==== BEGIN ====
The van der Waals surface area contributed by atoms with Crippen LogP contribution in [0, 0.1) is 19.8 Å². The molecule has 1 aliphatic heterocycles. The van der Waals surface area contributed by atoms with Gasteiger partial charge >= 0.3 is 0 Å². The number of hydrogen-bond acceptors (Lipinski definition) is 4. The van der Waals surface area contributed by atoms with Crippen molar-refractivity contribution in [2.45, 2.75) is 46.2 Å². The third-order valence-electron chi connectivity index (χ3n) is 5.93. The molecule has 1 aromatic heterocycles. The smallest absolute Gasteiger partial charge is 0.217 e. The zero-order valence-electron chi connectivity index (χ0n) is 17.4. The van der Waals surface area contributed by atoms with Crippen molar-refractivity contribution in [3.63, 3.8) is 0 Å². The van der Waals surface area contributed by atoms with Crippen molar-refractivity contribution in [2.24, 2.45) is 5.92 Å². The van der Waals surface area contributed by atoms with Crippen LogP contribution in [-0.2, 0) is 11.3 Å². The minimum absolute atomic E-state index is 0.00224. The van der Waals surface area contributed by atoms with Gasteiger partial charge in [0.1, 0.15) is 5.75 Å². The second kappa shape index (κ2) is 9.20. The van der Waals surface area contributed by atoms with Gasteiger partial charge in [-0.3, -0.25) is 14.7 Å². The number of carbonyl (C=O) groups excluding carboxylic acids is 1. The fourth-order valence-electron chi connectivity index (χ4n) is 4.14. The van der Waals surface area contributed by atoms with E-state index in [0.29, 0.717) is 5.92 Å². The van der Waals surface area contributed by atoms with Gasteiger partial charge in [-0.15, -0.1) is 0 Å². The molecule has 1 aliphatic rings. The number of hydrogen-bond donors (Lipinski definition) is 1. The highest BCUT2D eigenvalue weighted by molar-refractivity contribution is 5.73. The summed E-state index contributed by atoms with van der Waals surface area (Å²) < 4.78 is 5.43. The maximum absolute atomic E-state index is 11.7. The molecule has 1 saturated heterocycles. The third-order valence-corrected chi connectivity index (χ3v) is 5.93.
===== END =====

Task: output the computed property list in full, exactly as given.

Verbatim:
The van der Waals surface area contributed by atoms with Crippen LogP contribution in [0, 0.1) is 19.8 Å². The molecule has 1 aliphatic heterocycles. The van der Waals surface area contributed by atoms with Gasteiger partial charge >= 0.3 is 0 Å². The number of hydrogen-bond acceptors (Lipinski definition) is 4. The van der Waals surface area contributed by atoms with Crippen molar-refractivity contribution in [2.45, 2.75) is 46.2 Å². The third-order valence-electron chi connectivity index (χ3n) is 5.93. The molecule has 1 aromatic heterocycles. The smallest absolute Gasteiger partial charge is 0.217 e. The zero-order valence-electron chi connectivity index (χ0n) is 17.4. The van der Waals surface area contributed by atoms with Crippen molar-refractivity contribution in [3.63, 3.8) is 0 Å². The van der Waals surface area contributed by atoms with Crippen molar-refractivity contribution in [2.24, 2.45) is 5.92 Å². The van der Waals surface area contributed by atoms with Crippen LogP contribution in [-0.2, 0) is 11.3 Å². The minimum absolute atomic E-state index is 0.00224. The van der Waals surface area contributed by atoms with Gasteiger partial charge in [0.1, 0.15) is 5.75 Å². The second kappa shape index (κ2) is 9.20. The van der Waals surface area contributed by atoms with Gasteiger partial charge in [-0.3, -0.25) is 14.7 Å². The number of carbonyl (C=O) groups excluding carboxylic acids is 1. The fourth-order valence-electron chi connectivity index (χ4n) is 4.14. The van der Waals surface area contributed by atoms with E-state index in [0.29, 0.717) is 5.92 Å². The van der Waals surface area contributed by atoms with Gasteiger partial charge in [-0.15, -0.1) is 0 Å². The molecule has 1 aliphatic rings. The number of hydrogen-bond donors (Lipinski definition) is 1. The highest BCUT2D eigenvalue weighted by molar-refractivity contribution is 5.73. The summed E-state index contributed by atoms with van der Waals surface area (Å²) < 4.78 is 5.43. The maximum absolute atomic E-state index is 11.7. The molecule has 1 saturated heterocycles. The third-order valence-corrected chi connectivity index (χ3v) is 5.93.